Location, availability, and operating status are just some of the basic measures that can be captured on a continuous basis for any autonomous vehicles (even before trip begins). Once a trip is undertaken, data about the trip, deviations from the expected course, energy use, system performance, and specific environmental, traffic, and road interactions are captured. All of this is Big Data that is valuable to engineers, customers, regulators, and other businesses.

The future of driverless vehicles includes a radical change in how we travel, owing to the digitization of travel. Soon, we will be able to open an app on our smartphones and summon a driverless car. It might come from Google, Uber, Apple, or a traditional automobile manufacturer. The collection of data begins even before the trip begins. In many ways, the wave of Big Data has digitized vehicle use already. Consider how Uber has digitized car services already. Owning a car is less critical if instead in can be summoned with high reliability and at a reasonable cost, as also in the case of Uber. Data about demand and supply of cars is currently used by Uber to price trips. Once driverless cars are available on demand, digitization of travel will create a new market for travel and the opportunity to seek out new efficiencies on when and how to travel. Data is created about the trip at a granular level allowing for new optimal decisions. In fact, the digital layer controls everything about the trip.

By digitizing travel, travel by time of day, destination, route, and even purpose can be ascertained and used to make new optimal decisions. Might this suggest differential pricing? Sure it does. Want to go faster, you can pay for that. Taking the kids to school? Perhaps the local school district picks up part of the cost for the trip. Want to save on travel costs; your driverless car might suggest using the roads at non-peak hours or making long-distance trips at night. Taxing bodies might see the digitization of travel as a convenient means to tax trips based on distance, speed, energy use, or even just popularity and convenience of a road. You get a bill (on your app of course) that includes payments to all the invested parties: driverless car provider, tolls for roads, insurance, and energy use. The implications for how we travel and use vehicles are endless once we have digitized travel. The prerequisite digitized maps are now in place. Sensors allow Google’s driverless car to regularly travel on roads with traffic. Mobile technology is ready to interface with users. Digitizing travel will require Big Data and make new Big Data that will create new markets or travelers and travel providers. It will also change how we travel and pay for travel.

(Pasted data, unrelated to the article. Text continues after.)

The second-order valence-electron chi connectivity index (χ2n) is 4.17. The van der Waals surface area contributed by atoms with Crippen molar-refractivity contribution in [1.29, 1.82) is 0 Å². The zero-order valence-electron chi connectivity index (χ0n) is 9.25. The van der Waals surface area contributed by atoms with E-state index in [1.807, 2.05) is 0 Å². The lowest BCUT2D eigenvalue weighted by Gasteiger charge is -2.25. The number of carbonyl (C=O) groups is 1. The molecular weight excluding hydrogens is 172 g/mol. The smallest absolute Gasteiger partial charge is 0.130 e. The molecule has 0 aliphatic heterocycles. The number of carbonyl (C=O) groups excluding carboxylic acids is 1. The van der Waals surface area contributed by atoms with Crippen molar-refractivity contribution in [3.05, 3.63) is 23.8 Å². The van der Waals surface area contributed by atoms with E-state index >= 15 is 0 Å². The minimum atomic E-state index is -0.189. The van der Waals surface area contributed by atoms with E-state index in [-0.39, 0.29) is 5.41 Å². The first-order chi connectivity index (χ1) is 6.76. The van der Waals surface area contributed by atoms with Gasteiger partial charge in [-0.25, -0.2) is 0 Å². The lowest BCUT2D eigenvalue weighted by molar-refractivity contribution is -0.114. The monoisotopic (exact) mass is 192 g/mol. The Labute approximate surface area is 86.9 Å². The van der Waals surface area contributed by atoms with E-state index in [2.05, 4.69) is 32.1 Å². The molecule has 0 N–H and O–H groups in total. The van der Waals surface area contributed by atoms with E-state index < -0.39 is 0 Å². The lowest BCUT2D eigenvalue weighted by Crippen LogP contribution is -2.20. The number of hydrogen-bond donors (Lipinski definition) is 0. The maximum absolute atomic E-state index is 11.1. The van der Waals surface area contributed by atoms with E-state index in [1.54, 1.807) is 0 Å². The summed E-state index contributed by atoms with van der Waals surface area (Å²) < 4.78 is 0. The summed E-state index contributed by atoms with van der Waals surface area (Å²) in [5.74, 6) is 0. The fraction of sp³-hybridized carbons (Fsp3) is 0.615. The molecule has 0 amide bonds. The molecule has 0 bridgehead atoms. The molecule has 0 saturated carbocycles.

Professor Walker provides keynote talks, seminars presentations, executive training programs, and executive briefings.

Recent talk topics enjoyed by clients have included:

From Big Data to Big Profits: Getting the Most from Your Data and Analytics”

“Data Monetization”

“Leveraging Artificial Intelligence and Automation at Work”

“Winner Take All – Digital Strategy: From Data to Dominance”

“Success with an Inter-Generational Workforce: From Boomers to Millennials”

“FinTech, Payments, and Economic Trends and Outlooks in Consumer Lending”

“The World in 2050: Risks and Opportunities Ahead”

Exceptional executive training programs have included:

“Digital Disruption, Automation, Analytics, Data Science, the IoT, and the Big Data Wave”

“Master Course on Operational Risk: Measurement, Management, Leadership”

“Complete Course in Risk Management: Credit, Market, Operational, and Enterprise Risk”

“Cyber-security Training: Prevention, Preparation, and Post-Analysis”

“Managing Your Brand and Reputation in a Crisis.”

“Strategic Data-Driven Marketing”

“Enterprise Risk Management and the CRO”

Professor Walker has provided these talks and programs to leading firms and governmental organizations. Click here to learn more about his talks, references from clients, options for customized talks and programs, and details on scheduling a program for your organization.

, , , , , , , , , , , , , , , ,

By  -      
Russell Walker helps companies develop strategies to manage Risk and harness value through Analytics and Big Data. As Clinical Professor at the Kellogg School of Management of Northwestern University, Russell Walker has developed and taught leading executive programs on Big Data and Analytics, Strategic Data-Driven Marketing, Enterprise Risk, Operational Risk, and Global Leadership. He founded and teaches the popular Analytical Consulting Lab and Risk Lab, experiential classes, which bring Kellogg MBAs together with real-world projects in Analytics and risk evaluation. His is the author of the book From Big Data to Big Profits: Success with Data and Analytics (Oxford University Press, 2015) which examines data monetization strategies and the development of data-centric business models in the new digital economy. He is also the author of the award-winning text Winning with Risk Management (World Scientific Publishing, 2013), which examines the principles and practice of risk management as a competitive advantage. Dr. Walker consults with firms on the topics of Big Data and Analytics, Risk Management, and International Business Strategy. Russell Walker can be reached at: russell-walker@kellogg.northwestern.edu @RussWalker1492 russellwalkerphd.com



Leave a Reply

Your email address will not be published. Required fields are marked *